To this day, I’m not entirely sure where that performance took Meredith but I’m grateful that she got to take the kind of journey she so richly deserved.

Krill’s Story Comes Full Circle at DBTS

No band has been mentioned in this edition of A Year’s Worth of Memories more times than Krill. Their impact on their respective communities was undeniable and they clearly struck a very deep cord with a lot of the people that comprised those groups. Idolized, celebrated, acclaimed, and fearlessly loved, their decision to call it quits in 2015 prompted a colossal deal of sadness from anyone that’d ever subscribed to the cult of Krill.

Making the blow even worse was the fact that it came in the midst of a creative spree that saw the band experimenting more readily and crafting some of their finest material. The band had strung together a monumental 2015 run, bolstered by the success of their jaw-dropping A Distant Fist Unclenching and hordes of critics’ praise from nationally recognized (and highly influential) publications.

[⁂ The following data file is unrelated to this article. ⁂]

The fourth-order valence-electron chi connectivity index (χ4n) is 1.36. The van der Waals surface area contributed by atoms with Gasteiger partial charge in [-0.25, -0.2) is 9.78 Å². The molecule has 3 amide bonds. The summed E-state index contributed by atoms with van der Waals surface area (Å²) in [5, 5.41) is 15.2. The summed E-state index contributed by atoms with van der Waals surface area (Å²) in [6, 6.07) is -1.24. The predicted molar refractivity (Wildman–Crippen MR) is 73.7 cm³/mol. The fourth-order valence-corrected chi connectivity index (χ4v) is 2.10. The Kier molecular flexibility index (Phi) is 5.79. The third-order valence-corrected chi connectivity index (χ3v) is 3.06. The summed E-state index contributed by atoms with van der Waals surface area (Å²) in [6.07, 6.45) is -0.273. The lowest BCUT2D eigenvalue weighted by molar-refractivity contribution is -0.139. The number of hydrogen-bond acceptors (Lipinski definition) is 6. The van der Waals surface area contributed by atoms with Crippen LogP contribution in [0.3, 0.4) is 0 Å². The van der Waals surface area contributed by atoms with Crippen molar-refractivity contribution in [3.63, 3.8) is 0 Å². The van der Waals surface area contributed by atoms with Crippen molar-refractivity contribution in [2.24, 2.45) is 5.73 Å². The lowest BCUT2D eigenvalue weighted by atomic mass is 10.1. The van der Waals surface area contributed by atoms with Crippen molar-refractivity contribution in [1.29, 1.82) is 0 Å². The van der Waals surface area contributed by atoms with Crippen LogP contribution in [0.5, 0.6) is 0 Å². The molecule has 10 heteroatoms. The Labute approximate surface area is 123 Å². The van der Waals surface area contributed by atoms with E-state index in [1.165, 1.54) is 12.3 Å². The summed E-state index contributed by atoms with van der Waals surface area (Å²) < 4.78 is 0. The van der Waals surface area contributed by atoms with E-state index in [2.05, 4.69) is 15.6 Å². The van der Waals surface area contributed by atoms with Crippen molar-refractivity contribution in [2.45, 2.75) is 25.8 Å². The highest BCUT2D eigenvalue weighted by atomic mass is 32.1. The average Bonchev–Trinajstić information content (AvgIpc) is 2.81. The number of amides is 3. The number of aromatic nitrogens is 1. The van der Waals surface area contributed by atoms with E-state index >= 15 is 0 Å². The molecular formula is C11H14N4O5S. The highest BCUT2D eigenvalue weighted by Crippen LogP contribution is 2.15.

They’d played what was one of the first great sets I saw in 2015, celebrated the 4th of July by playing a show at Silent Barn with Swirlies, and delivered a towering set as a headliner during the second night of Exploding In Sound’s Extended Weekend. While all of those sets were admittedly as inspiring as everyone had made Krill shows out to be, it was their second-to-last ever show, a secret benefit for the Silent Barn’s reconstruction at DBTS, that stood out as the most meaningful.